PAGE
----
Going left is right for Atlanta United’s Almiron

Miguel Almiron leads Atlanta United with seven goals this season. (Miguel Martinez / Mundo Hispanico)
Miguel Almiron leads Atlanta United with seven goals this season. (Miguel Martinez / Mundo Hispanico)

Miguel Almiron is going to go left.

The defender knows it.

You know it.

It’s like trying to stop LeBron James from getting into the post.

So, why is it so difficult to either stop him from going left, or force him to his right.

“That just shows the quality of those players,” said Atlanta United manager Gerardo Martino, who has coached a few good left-footed players, such as Lionel Messi and Angel di Maria. “Even when defenders know exactly where they want to go, they still go that way.”

With his huge, friendly smile and lithe frame, Almiron doesn’t look dangerous.

But the 23-year-old has shown what he can be … and do, particularly in the past two games, when scored five goals, was awarded two MLS player of the week awards and showed his ability to skip away from most tackles as he moves left for a pass or shot. He gets the chance to show more of that when Atlanta United plays at Vancouver at 5:30 p.m. Saturday.

Almiron is not the only primarily one-footed player in soccer. Parkhurst noted that everybody knows Manchester United’s Antonio Valencia is going to go right, and he’s still able to do it. The right foot of Bayern Munich’s Arjen Robben may be withered from lack of use. And then there’s Messi, whose left foot may be the best, and one of two players who Almiron tries to pattern his game after. The other player being Manchester City’s David Silva.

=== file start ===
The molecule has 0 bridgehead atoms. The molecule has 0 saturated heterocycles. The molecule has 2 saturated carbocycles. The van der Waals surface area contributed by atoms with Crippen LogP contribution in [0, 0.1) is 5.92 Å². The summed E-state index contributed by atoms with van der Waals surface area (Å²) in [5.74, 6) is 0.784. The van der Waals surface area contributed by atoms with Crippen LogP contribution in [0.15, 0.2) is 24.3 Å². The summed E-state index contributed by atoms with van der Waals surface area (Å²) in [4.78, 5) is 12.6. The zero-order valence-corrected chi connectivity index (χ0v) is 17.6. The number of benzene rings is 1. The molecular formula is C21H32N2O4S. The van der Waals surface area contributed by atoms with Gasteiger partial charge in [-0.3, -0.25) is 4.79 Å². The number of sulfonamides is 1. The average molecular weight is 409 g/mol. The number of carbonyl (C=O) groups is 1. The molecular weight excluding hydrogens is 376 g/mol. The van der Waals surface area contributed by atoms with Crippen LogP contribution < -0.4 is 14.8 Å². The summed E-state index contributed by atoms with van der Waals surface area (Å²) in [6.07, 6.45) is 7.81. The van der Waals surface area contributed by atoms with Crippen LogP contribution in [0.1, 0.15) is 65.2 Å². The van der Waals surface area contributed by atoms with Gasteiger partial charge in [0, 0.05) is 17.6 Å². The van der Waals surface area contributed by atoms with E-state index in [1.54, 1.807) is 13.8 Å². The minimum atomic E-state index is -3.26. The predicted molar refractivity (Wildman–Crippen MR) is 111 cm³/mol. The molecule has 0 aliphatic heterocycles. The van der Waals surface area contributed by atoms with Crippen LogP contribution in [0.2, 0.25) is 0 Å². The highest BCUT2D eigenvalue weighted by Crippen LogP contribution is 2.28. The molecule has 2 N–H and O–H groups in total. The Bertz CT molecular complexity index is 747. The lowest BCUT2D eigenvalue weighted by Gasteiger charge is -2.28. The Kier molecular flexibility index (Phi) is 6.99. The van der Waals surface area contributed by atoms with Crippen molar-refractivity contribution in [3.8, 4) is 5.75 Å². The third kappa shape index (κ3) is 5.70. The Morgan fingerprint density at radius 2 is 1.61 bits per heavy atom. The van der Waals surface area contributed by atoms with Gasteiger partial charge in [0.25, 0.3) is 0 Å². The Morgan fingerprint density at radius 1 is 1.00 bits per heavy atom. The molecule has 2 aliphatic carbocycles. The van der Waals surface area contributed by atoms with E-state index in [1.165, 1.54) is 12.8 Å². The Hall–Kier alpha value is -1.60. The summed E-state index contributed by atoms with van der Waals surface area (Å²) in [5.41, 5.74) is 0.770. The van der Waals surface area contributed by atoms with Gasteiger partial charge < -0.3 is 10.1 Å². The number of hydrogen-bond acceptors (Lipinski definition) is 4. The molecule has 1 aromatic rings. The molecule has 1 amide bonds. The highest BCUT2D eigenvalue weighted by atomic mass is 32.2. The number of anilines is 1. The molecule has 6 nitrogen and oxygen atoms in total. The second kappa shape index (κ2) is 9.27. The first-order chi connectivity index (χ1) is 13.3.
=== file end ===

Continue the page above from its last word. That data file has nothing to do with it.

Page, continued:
So, when everyone knows what Almiron is going to do, such as on every one of his goals in the past two games, how is he able to do it?

There are a few reasons. The first is he is fast.

Greg Garza, one of the team’s more eloquent players, provided the oddest answer, comparing Almiron with a basilisk, a lizard found in Central and South America that is so quick and so light that it can run across water.

“Call him the lizard man,” Garza said.

OK.

Garza went on to say that Almiron is as fast with the ball as without, a belief expressed the day before by Jeff Larentowicz.

“When you are that quick I don’t know if it matters,” Larentowicz said. “Preki was famous for his left foot, and somehow he always got his left-footed cross or shot off.”

There are numerous examples this season of Almiron whirling away and leaving defenders staring at the No. 10 on the back of his jersey.

He did it to Toronto’s Michael Bradley, who has 130 appearances for the U.S. men’s national team, in their 2-2 draw. Almiron did it to Real Salt Lake’s Kyle Beckerman, who has 58 appearances for the U.S., in Atlanta United’s 3-1 win.

But it’s not just Almiron’s speed that helps him. There are lots of fast players. It’s that Almiron knows how to use his speed to get where he needs to be.

“It’s just … he’s just so crafty,” Atlanta United captain Michael Parkhurst said. “He’s a lot faster than you think. He just needs to get you off balance a little bit and he is by you. And he’s very good at doing that.”

And if he is stopped, which has happened several times this season?

“He’s got no fear,” Parkhurst said. “It doesn’t matter if he gets stopped once. The very next time he’s going to go right at them again. You probably won’t stop him twice.”

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